In addition to judicial and legislative proceedings conducted on bilateral levels, international and multilateral proceedings have been carried out regarding controversial and emotionally charged issues, such as the “comfort women,” forced labor, and POWs. Both governmental and non-governmental organizations, including the United Nations, the International Labor Organization, and the International Women’s Court, have compiled reports, issued resolutions, accepted petitions and letters from local organizations (i.e. the Korean Confederation of Trade Unions), and held war crime tribunals. Documents (resolutions, reports, oral judgments, letters, and petitions) from these organizations are listed below.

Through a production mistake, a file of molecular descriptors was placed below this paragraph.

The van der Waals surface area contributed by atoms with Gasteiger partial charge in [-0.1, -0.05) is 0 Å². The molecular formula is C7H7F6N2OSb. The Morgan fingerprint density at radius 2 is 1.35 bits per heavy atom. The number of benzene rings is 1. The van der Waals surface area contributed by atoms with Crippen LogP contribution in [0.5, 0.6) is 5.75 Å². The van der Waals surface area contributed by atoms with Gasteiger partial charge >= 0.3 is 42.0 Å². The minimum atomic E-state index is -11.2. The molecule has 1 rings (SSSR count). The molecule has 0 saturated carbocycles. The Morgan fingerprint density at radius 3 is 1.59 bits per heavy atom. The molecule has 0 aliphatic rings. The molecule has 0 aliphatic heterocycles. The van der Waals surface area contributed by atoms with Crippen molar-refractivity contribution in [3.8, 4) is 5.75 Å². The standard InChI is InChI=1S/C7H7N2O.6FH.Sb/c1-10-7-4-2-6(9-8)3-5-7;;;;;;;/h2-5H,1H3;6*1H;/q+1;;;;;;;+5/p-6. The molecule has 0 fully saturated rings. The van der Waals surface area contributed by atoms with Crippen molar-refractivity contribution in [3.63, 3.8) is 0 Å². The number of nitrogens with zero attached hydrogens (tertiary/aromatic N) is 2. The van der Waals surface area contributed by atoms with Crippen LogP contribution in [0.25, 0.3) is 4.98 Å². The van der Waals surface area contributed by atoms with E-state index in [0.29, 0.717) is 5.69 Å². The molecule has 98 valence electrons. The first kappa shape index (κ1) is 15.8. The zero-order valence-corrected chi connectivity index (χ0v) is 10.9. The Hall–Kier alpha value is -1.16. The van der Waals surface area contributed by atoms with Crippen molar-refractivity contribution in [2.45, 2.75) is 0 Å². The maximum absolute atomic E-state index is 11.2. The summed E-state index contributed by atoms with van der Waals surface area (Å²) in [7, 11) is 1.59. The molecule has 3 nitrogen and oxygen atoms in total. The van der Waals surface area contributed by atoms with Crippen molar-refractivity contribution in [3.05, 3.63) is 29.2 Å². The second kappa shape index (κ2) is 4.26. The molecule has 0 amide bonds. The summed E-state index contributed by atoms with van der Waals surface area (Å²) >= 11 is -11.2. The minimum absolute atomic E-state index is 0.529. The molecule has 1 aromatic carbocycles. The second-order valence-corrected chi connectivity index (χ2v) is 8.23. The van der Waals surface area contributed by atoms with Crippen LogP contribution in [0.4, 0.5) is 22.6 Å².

Lawsuits filed against the Japanese government by former “comfort women,” POWs, and forced laborers are filed primarily on the basis of Japan’s violation of international treaties and conventions.
The Japanese side argues that Japan is subject to sovereign immunity and that individual victims’ claims for damages are not acceptable under international law since compensation can only be, and was, carried out on a government-to-government basis via treaties.
Below are links to other official treaties and conventions:
Bilateral (signed between Japan and Asian countries)